As opposed to tales of political or individual wartime strife, author David Hearne takes us on a journey to the heart of a particular battle of the Vietnam War. The Battle of Xom Bo II was an epic confrontation between a small force of around 500 and a much larger force estimated to have consisted of up to 2,000 soldiers in total. Find out what happens next in this story of simultaneous heart and anger.

#17 – If I Die in a Combat Zone: Box Me Up and Ship Me Home

Tim O’Brien


Widely acclaimed and award-winning author Tim O’Brien provides an intensely close look at what it was like to be an American foot soldier deep in the heart of the Vietnamese conflict. Experience mine fields, tunnels, booby-trapped routes, and the rare moment in which perceived quiet and calm are almost certainly too good to be true. This is the preceding piece to O’Brien’s award-winning Going After Cacciato.

#18 – Bloods: Black Veterans of the Vietnam War: An Oral History

Wallace Terry


This winner of multiple prestigious book awards is arguably the best and most powerful on the subject of African American troops in the Vietnam War. It is the cumulative story of 20 black men fighting in a war in which they were an extreme minority participant. Know what the experience was like for each of these brave men as well as the combined meaning behind their historic presence here.

#19 – Gone Native: An NCO’s Story

Alan Cornett


Widely considered a magnetic and easy read, Alan Cornett’s Gone Native: An NCO’s Story is the complete telling of one NCO’s seven-year experience in Vietnam. For those looking for uncensored and unadulterated stories of life in this bloody conflict, look no further. He could have turned his back, but he never did. This is what would happen next.

#20 – In Pharaoh’s Army: Memories of a Lost War

Tobias Wolff


Tobias Wolff did his time in the Vietnamese conflict as a young, up-and-coming soldier. This is his moving and quite revealing collective of memoirs from that experience. Readers will experience the war up close and quite personally. Wolff also enjoyably interjects in classic style throughout, always adding further candor and context to the stories which he provides.

#21 – When Heaven and Earth Changed Places

Le Ly Hayslip


For a young girl approaching womanhood, there are always plenty of new, exciting, and even scary things to learn about life. This is greatly compounded when this transition takes place within a war-torn nation. At twelve years of age, Le Ly Hayslip first experienced US troops during a helicopter drop at her home village. Find out how her life would evolve as a budding women during a human spirit-wilting conflict.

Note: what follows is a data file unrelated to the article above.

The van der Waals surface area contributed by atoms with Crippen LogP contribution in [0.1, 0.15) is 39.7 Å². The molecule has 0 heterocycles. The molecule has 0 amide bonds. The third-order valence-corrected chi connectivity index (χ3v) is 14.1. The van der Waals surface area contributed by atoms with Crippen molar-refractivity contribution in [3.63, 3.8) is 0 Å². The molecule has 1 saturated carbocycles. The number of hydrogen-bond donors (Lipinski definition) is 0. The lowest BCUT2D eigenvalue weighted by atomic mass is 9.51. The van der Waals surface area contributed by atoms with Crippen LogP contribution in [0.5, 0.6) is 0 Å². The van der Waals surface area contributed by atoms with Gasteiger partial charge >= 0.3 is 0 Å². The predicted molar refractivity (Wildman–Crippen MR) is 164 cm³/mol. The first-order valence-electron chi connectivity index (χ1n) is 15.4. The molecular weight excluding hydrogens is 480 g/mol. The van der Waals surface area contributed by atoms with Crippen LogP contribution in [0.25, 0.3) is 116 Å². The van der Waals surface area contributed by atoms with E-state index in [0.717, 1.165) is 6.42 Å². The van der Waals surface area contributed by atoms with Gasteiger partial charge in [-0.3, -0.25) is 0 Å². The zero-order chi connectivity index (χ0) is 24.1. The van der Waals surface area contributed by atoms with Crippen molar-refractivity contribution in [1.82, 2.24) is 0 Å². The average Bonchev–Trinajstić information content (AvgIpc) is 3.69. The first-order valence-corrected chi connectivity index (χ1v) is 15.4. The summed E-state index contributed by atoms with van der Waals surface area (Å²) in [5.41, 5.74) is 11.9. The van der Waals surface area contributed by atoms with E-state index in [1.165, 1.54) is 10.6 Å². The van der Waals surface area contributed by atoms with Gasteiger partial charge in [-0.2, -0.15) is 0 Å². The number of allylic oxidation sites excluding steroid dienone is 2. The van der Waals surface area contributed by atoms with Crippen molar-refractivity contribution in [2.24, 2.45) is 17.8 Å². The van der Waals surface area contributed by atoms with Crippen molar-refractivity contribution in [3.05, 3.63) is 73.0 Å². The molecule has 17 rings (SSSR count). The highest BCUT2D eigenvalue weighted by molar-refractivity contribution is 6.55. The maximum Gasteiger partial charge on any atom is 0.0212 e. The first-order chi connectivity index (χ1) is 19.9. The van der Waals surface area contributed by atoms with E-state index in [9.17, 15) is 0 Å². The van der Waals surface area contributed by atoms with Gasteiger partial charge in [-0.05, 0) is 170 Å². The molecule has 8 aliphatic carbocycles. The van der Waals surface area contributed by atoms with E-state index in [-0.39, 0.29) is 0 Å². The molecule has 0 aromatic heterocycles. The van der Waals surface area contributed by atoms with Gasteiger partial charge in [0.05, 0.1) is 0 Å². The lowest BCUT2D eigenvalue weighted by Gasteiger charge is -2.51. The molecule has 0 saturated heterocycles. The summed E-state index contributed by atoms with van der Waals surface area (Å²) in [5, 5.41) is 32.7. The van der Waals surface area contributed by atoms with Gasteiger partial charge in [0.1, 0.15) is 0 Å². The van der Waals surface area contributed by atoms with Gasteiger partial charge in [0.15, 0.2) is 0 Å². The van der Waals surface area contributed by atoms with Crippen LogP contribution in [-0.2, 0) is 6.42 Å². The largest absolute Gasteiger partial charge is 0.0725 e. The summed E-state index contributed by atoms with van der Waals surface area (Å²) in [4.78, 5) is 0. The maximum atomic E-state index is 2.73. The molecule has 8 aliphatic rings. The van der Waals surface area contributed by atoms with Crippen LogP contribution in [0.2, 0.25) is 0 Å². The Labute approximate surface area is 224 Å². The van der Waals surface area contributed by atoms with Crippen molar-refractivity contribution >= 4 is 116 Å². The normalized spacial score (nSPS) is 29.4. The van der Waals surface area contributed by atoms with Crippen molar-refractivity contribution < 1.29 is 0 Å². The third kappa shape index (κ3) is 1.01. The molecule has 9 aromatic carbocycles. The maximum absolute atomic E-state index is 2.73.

#22 – Vietnam: The Necessary War

Michael Lind


Vietnam: The Necessary War is author Michael Lind’s controversial and highly thought-provoking rendition of the Vietnam War. Lind addresses social and political contexts that are often taboo and shied away from. Why was the war ultimately lost? Lind provides some cautionary and alternative viewpoints in this bestseller and top Vietnam War book.

#23 – My Vietnam Year

Henry Hines



Most great insights to this armed conflict come by way of highly seasoned, and long-lived experiences. This piece, however, completely bucks that trend, showing that lots of amazing insight can come by way of a fresh-faced youth after only one year in. Henry Hines still ponders what drove him to willingly enlist and go overseas. On the other hand, the value provided by his experience, of which he discusses in detail here, was more than worth it.

#24 – The Vietnam Reader

Stewart O’Nan


Rather than telling a chronological story of the war, author Stewart O’Nan provides us with a diverse treasure of art that was produced within and as a result of the Vietnam War. Within lies a whole host of prized, unique, and telling art pieces. From still photos and fictional works, to poetry and even maddened self-expression, these are all products of the war.

#25 – Vietnam: A History